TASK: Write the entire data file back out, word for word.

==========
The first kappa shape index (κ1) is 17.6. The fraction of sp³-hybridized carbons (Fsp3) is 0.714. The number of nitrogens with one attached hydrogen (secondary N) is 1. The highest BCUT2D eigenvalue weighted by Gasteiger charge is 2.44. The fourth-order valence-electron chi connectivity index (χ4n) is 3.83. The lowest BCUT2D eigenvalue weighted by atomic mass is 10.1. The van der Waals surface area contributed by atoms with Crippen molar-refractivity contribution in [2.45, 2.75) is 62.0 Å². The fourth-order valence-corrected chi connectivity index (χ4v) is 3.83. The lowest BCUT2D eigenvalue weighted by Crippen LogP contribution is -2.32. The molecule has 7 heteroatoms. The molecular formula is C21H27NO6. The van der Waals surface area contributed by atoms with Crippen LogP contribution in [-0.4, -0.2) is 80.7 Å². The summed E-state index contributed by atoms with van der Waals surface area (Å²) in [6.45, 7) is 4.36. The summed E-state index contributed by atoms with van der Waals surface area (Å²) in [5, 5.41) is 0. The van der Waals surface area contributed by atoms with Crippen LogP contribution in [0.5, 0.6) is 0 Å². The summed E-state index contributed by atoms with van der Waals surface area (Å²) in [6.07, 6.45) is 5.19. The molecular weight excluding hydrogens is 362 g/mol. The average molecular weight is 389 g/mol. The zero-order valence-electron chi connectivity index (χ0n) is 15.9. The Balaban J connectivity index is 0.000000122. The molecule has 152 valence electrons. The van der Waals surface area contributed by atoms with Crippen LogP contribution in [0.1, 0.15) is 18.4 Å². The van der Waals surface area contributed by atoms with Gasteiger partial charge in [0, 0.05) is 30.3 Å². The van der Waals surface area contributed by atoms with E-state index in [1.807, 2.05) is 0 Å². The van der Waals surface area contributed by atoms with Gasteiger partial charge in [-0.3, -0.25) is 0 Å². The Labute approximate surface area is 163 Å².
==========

The first kappa shape index (κ1) is 17.6. The fraction of sp³-hybridized carbons (Fsp3) is 0.714. The number of nitrogens with one attached hydrogen (secondary N) is 1. The highest BCUT2D eigenvalue weighted by Gasteiger charge is 2.44. The fourth-order valence-electron chi connectivity index (χ4n) is 3.83. The lowest BCUT2D eigenvalue weighted by atomic mass is 10.1. The van der Waals surface area contributed by atoms with Crippen molar-refractivity contribution in [2.45, 2.75) is 62.0 Å². The fourth-order valence-corrected chi connectivity index (χ4v) is 3.83. The lowest BCUT2D eigenvalue weighted by Crippen LogP contribution is -2.32. The molecule has 7 heteroatoms. The molecular formula is C21H27NO6. The van der Waals surface area contributed by atoms with Crippen LogP contribution in [-0.4, -0.2) is 80.7 Å². The summed E-state index contributed by atoms with van der Waals surface area (Å²) in [6.45, 7) is 4.36. The summed E-state index contributed by atoms with van der Waals surface area (Å²) in [5, 5.41) is 0. The van der Waals surface area contributed by atoms with Crippen LogP contribution in [0.5, 0.6) is 0 Å². The summed E-state index contributed by atoms with van der Waals surface area (Å²) in [6.07, 6.45) is 5.19. The molecular weight excluding hydrogens is 362 g/mol. The average molecular weight is 389 g/mol. The zero-order valence-electron chi connectivity index (χ0n) is 15.9. The Balaban J connectivity index is 0.000000122. The molecule has 152 valence electrons. The van der Waals surface area contributed by atoms with Crippen LogP contribution in [0.1, 0.15) is 18.4 Å². The van der Waals surface area contributed by atoms with Gasteiger partial charge in [0, 0.05) is 30.3 Å². The van der Waals surface area contributed by atoms with E-state index in [1.807, 2.05) is 0 Å². The van der Waals surface area contributed by atoms with Gasteiger partial charge in [-0.3, -0.25) is 0 Å². The Labute approximate surface area is 163 Å².